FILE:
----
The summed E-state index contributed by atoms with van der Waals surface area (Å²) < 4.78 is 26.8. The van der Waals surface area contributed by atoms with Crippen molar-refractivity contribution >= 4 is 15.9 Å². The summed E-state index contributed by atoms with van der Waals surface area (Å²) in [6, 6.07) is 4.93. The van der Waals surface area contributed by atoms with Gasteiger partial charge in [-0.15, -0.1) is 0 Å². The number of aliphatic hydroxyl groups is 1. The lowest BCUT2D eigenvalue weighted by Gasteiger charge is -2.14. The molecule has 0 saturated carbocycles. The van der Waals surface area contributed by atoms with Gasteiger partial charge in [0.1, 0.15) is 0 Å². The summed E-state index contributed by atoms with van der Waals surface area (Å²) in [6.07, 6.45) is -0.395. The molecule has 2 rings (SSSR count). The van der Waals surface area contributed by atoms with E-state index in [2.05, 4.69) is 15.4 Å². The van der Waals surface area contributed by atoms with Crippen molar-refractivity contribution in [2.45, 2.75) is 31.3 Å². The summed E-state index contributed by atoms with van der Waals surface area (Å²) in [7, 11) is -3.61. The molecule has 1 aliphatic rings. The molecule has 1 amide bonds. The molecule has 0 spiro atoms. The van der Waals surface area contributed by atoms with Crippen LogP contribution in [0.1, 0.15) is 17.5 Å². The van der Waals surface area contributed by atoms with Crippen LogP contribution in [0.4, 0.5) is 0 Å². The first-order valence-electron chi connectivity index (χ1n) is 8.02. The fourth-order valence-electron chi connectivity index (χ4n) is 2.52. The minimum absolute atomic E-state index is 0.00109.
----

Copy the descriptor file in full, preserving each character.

The summed E-state index contributed by atoms with van der Waals surface area (Å²) < 4.78 is 26.8. The van der Waals surface area contributed by atoms with Crippen molar-refractivity contribution >= 4 is 15.9 Å². The summed E-state index contributed by atoms with van der Waals surface area (Å²) in [6, 6.07) is 4.93. The van der Waals surface area contributed by atoms with Gasteiger partial charge in [-0.15, -0.1) is 0 Å². The number of aliphatic hydroxyl groups is 1. The lowest BCUT2D eigenvalue weighted by Gasteiger charge is -2.14. The molecule has 0 saturated carbocycles. The van der Waals surface area contributed by atoms with Gasteiger partial charge in [0.1, 0.15) is 0 Å². The summed E-state index contributed by atoms with van der Waals surface area (Å²) in [6.07, 6.45) is -0.395. The molecule has 2 rings (SSSR count). The van der Waals surface area contributed by atoms with E-state index in [2.05, 4.69) is 15.4 Å². The van der Waals surface area contributed by atoms with Crippen molar-refractivity contribution in [2.45, 2.75) is 31.3 Å². The summed E-state index contributed by atoms with van der Waals surface area (Å²) in [7, 11) is -3.61. The molecule has 1 aliphatic rings. The molecule has 1 amide bonds. The molecule has 0 spiro atoms. The van der Waals surface area contributed by atoms with Crippen LogP contribution in [0.1, 0.15) is 17.5 Å². The van der Waals surface area contributed by atoms with Crippen LogP contribution in [0.4, 0.5) is 0 Å². The first-order valence-electron chi connectivity index (χ1n) is 8.02. The fourth-order valence-electron chi connectivity index (χ4n) is 2.52. The minimum absolute atomic E-state index is 0.00109.